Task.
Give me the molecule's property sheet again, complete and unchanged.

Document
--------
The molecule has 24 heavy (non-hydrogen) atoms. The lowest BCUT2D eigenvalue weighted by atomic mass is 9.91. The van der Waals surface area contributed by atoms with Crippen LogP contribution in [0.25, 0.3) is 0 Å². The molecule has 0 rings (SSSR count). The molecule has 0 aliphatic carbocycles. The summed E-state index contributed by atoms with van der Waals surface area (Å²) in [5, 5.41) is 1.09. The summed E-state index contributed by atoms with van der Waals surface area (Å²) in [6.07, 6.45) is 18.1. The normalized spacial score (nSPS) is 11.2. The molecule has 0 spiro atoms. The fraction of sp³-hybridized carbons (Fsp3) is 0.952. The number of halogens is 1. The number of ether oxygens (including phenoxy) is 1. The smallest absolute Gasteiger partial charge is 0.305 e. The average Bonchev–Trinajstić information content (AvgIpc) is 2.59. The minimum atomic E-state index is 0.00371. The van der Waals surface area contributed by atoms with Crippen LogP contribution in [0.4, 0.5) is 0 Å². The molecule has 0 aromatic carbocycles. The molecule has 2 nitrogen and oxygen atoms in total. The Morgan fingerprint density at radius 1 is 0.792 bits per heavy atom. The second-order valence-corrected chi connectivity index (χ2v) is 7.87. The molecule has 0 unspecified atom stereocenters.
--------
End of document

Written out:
The molecule has 24 heavy (non-hydrogen) atoms. The lowest BCUT2D eigenvalue weighted by atomic mass is 9.91. The van der Waals surface area contributed by atoms with Crippen LogP contribution in [0.25, 0.3) is 0 Å². The molecule has 0 rings (SSSR count). The molecule has 0 aliphatic carbocycles. The summed E-state index contributed by atoms with van der Waals surface area (Å²) in [5, 5.41) is 1.09. The summed E-state index contributed by atoms with van der Waals surface area (Å²) in [6.07, 6.45) is 18.1. The normalized spacial score (nSPS) is 11.2. The molecule has 0 spiro atoms. The fraction of sp³-hybridized carbons (Fsp3) is 0.952. The number of halogens is 1. The number of ether oxygens (including phenoxy) is 1. The smallest absolute Gasteiger partial charge is 0.305 e. The average Bonchev–Trinajstić information content (AvgIpc) is 2.59. The minimum atomic E-state index is 0.00371. The van der Waals surface area contributed by atoms with Crippen LogP contribution in [0.4, 0.5) is 0 Å². The molecule has 0 aromatic carbocycles. The molecule has 2 nitrogen and oxygen atoms in total. The Morgan fingerprint density at radius 1 is 0.792 bits per heavy atom. The second-order valence-corrected chi connectivity index (χ2v) is 7.87. The molecule has 0 unspecified atom stereocenters.